Ryan Leaf kicked out of drug treatment center

HELENA, Mont. (AP) — Former NFL quarterback Ryan Leaf has been moved from a drug treatment center to the Montana State Prison

for threatening a staff member and violating his treatment plan, a corrections official said Thursday.

The former San Diego Chargers and Washington

State Cougars quarterback was charged last spring with breaking into

two houses

and stealing prescription painkillers near his hometown of Great

Falls. He pleaded guilty in May to burglary and criminal

possession of dangerous drugs, and his five-year sentence called

for spending nine months in a locked drug treatment facility

as an alternative to prison.

Leaf said then that he was looking forward to the treatment at Nexus Treatment Center in Lewistown. But on Thursday, the Montana

Department of Corrections released a statement by Great Falls regional probation and parole administrator Dawn Handa that

said Leaf will now serve his sentence in the Deer Lodge prison.

"The Montana Department of Corrections

terminated Leaf from the treatment program and placed him in prison

after he was found

guilty of behavior that violated conditions of his drug treatment

program. The violations included threatening a program staff

member," Handa said in the statement.

Leaf attorney Kenneth Olson did not return calls for comment.

Adult Community Corrections Division Director Pam Bunke wrote that Leaf was too great a security risk to leave in a community

setting, and that staff had exhausted all resources in keeping him there.

Leaf told his roommate at the treatment center that he wanted to drag a program staffer by his hair, according to the Department

of Corrections document approving Leaf's transfer to prison.

Leaf also wrote in three "Thinking Error Reports" that he wanted to throw the staffer against the wall and smash his glass

into the man's head.

Thinking Error Reports are part of the treatment program meant to help participants monitor their potential problems and help

them recognize and cope with the source of their addiction, according to an agency description.

Leaf was moved out of the Lewistown center on Dec. 29. He was held in the Fergus County Jail until he was transported to the

Deer Lodge prison Wednesday, said Corrections spokesman Bob Anez.

A disciplinary hearing was held Jan. 9 in which a hearings officer found Leaf guilty of threatening another person or his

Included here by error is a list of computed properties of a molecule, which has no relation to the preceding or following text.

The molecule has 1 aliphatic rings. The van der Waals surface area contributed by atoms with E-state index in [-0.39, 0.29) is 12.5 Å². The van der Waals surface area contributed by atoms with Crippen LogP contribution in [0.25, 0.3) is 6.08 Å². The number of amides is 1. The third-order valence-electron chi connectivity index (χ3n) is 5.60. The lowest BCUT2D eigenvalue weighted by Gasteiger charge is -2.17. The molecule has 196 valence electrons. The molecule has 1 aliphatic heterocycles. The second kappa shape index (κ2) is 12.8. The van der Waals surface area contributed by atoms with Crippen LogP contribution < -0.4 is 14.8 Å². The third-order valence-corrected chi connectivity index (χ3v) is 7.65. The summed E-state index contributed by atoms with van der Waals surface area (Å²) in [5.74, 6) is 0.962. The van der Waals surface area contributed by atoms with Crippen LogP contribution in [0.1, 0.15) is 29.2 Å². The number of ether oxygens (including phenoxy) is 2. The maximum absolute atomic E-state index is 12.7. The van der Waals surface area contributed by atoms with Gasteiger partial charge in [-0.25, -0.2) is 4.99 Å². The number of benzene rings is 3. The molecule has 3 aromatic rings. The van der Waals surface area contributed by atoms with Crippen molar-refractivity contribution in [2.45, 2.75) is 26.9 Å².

possessions, according to a summary by the Department of Corrections.

He also was found guilty of wearing clothes

he was told not to wear and volunteering his services when directed not

to, according

to the summary.

Those may seem to be minor charges, but it represented the fourth therapeutic action plan given to Leaf to try to bring him

into compliance, the report said.

When Leaf was served papers for the hearing, he was "less than cooperative," according to the report.

"He got angry, swore at staff, refused to sign off on the witness form and threw the hearing notification papers on the floor,"

the report said.

Leaf will remain in the state prison until at least June 30, when he becomes eligible for parole, Anez said. That does not

mean he will be released, but he will receive a hearing before the state Board of Pardons and Parole.

James Farren, the district attorney in the

Texas county where Leaf was previously given probation in a plea

agreement for

drug charges in 2010, said his office will move to bring Leaf back

to Randall County, where he could stand trial. The original

Texas case stems from accusations that Leaf stole prescription

pain medicine from a player's home while he was a coach at

West Texas A&M.

If Leaf ends up getting prison time from a judge in Texas, he would return to Montana to serve out his time there. He would

get credit for his Montana prison time in Texas, Farren said.

Farren said he gave Leaf a chance with the Texas plea deal. The Montana courts gave him another chance, he said.

"It doesn't matter how many chances he gets," Farren said.

Leaf was the No. 2 pick in the 1998 NFL draft, but his short-lived pro career earned him the reputation as one of the biggest

busts in NFL history.

An investigation began in March 2011, after Great Falls postal workers reported they were suspicious of frequent packages

Leaf received by paying COD charges of $500.

Central Montana Drug Task Force officers and Leaf's parole officer confronted the former quarterback and found a container

with 28 oxycodone pills inside and another container with a prescription made out to an acquaintance.

The acquaintance said Leaf had entered his home without permission, and Leaf was arrested.

Shortly after his release, two Cascade County residents told authorities they found Leaf inside their home.

The couple reported three different prescription medications missing.

The Great Falls Tribune first reported Leaf's imprisonment Thursday.